Dana Denis-Smith examines the changing expectations that lawyers have of the firms they work for, and details how you can adapt
It’s long been reported that culture is a big driver for lawyers when it comes to choosing which firm they want to work for; 90% of lawyers surveyed for the Financial Times Innovative Lawyers 2021 report said there are firms they would refuse to work for, regardless of pay, because they believe the working culture would negatively impact their wellbeing.
The need to address adverse law firm culture has been accelerated by what has been dubbed ‘The Great Resignation’, referring to the higher than usual numbers of people voluntarily leaving their jobs in recent times. It’s explained in various ways: people who had planned to quit their jobs but put it off because of coronavirus (COVID-19) finally feeling confident enough to do so; workers leaving because they are burnt-out after a relentless period of activity; and, more broadly, everything that has happened in the last two years leading some to reconsider what they want from their working lives.
For millennials and generation Z (gen Z), who continue to push existing boundaries and demand change, the crisis is exacerbated.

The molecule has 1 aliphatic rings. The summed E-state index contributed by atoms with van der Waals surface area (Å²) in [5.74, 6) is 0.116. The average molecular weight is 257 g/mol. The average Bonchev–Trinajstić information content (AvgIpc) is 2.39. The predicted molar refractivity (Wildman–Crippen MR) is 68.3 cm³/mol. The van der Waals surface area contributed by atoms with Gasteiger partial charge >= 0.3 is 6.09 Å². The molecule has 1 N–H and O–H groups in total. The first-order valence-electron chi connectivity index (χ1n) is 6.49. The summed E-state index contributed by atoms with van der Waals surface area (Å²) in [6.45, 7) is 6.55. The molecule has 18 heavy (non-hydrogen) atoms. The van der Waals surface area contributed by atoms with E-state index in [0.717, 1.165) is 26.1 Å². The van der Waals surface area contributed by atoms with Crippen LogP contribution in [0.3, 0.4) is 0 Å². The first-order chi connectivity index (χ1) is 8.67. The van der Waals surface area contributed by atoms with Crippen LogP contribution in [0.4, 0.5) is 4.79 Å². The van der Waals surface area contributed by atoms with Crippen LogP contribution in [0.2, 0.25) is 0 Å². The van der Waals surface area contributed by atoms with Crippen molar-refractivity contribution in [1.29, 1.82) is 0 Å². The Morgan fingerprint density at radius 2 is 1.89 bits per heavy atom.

Millennials and gen Z don’t run the world. Yet. But they are the future of law firms, and some will soon be running them. Super-confident and entrepreneurial, digital natives and social activists – firms need to recognise the imperative to take their views into account, arguably more than they might have done with previous generations.
Gen Z and millennials hold themselves and others accountable. According to the Deloitte Global 2021 Millennial and Gen Z Survey they’re the people most likely to call out racism and sexism, and to shun companies and employers whose actions conflict with their personal values.
This is, of course, a generalisation but it describes these generations as, overall, more persistent, more vocal and more likely than others to question, and even upset, the status quo. As such law firms do need to raise their game to appeal to this demographic. How best can law firms do this?
Throwing money at the problem is not the solution
To date, the response from law firms to improve culture and attract recruits has been disappointing.
At Obelisk Support, we advocate in our recent report, Legal Reset, that a cultural reset is needed to tackle issues such as inclusion, accessibility, attracting the next generation of lawyers and ensuring the legal profession stands first and foremost for the rule of law, and not just profit. Yet, many of the large law firms appear to think that throwing money at the problem is the solution – resulting in escalating levels of pay for newly qualified (NQ) lawyers.
NQ lawyer salaries are hitting new heights across the board as top law firms seek to outdo each other in the war for talent. The battle to attract and retain staff is currently the most pressing concern for partners at top 200 UK firms, according to a report by litigation funder, Harbour.
Clifford Chance recently became the latest to join the pay war among large firms, upping rates for NQ associates to £125,000, spurred on by Herbert Smith Freehills who announced it was increasing its NQ salaries by 14% to £120,000 plus bonus.